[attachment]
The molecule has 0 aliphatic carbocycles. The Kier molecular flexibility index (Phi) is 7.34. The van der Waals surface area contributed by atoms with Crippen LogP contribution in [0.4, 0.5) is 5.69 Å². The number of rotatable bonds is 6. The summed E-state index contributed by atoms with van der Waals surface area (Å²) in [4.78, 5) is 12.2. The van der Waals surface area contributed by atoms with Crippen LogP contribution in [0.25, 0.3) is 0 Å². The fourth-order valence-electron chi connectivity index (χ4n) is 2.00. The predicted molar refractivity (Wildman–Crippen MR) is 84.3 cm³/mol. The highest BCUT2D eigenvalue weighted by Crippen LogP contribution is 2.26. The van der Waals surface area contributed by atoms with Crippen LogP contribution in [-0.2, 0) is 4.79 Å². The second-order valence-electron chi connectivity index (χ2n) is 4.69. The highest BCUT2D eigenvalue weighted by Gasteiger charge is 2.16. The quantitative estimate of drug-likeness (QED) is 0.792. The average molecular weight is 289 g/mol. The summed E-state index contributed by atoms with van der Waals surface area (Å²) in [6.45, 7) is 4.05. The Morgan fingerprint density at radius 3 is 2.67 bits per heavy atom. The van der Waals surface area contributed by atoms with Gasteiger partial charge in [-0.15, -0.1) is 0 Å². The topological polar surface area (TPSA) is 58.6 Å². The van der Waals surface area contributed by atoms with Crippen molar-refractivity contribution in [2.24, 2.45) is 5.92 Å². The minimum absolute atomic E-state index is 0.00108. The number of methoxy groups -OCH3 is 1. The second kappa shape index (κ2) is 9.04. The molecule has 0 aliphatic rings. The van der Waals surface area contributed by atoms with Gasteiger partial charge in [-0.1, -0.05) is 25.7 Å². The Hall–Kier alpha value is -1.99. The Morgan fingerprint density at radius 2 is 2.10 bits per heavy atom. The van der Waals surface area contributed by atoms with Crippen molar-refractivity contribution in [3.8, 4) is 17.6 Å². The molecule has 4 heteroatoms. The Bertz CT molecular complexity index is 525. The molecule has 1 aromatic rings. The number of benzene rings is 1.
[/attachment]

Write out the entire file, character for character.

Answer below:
The molecule has 0 aliphatic carbocycles. The Kier molecular flexibility index (Phi) is 7.34. The van der Waals surface area contributed by atoms with Crippen LogP contribution in [0.4, 0.5) is 5.69 Å². The number of rotatable bonds is 6. The summed E-state index contributed by atoms with van der Waals surface area (Å²) in [4.78, 5) is 12.2. The van der Waals surface area contributed by atoms with Crippen LogP contribution in [0.25, 0.3) is 0 Å². The fourth-order valence-electron chi connectivity index (χ4n) is 2.00. The predicted molar refractivity (Wildman–Crippen MR) is 84.3 cm³/mol. The highest BCUT2D eigenvalue weighted by Crippen LogP contribution is 2.26. The van der Waals surface area contributed by atoms with Crippen LogP contribution in [-0.2, 0) is 4.79 Å². The second-order valence-electron chi connectivity index (χ2n) is 4.69. The highest BCUT2D eigenvalue weighted by Gasteiger charge is 2.16. The quantitative estimate of drug-likeness (QED) is 0.792. The average molecular weight is 289 g/mol. The summed E-state index contributed by atoms with van der Waals surface area (Å²) in [6.45, 7) is 4.05. The Morgan fingerprint density at radius 3 is 2.67 bits per heavy atom. The van der Waals surface area contributed by atoms with Gasteiger partial charge in [-0.15, -0.1) is 0 Å². The topological polar surface area (TPSA) is 58.6 Å². The van der Waals surface area contributed by atoms with Crippen molar-refractivity contribution in [2.24, 2.45) is 5.92 Å². The minimum absolute atomic E-state index is 0.00108. The number of methoxy groups -OCH3 is 1. The second kappa shape index (κ2) is 9.04. The molecule has 0 aliphatic rings. The van der Waals surface area contributed by atoms with Gasteiger partial charge in [-0.1, -0.05) is 25.7 Å². The Hall–Kier alpha value is -1.99. The Morgan fingerprint density at radius 2 is 2.10 bits per heavy atom. The van der Waals surface area contributed by atoms with Crippen molar-refractivity contribution in [3.8, 4) is 17.6 Å². The molecule has 4 heteroatoms. The Bertz CT molecular complexity index is 525. The molecule has 1 aromatic rings. The number of benzene rings is 1.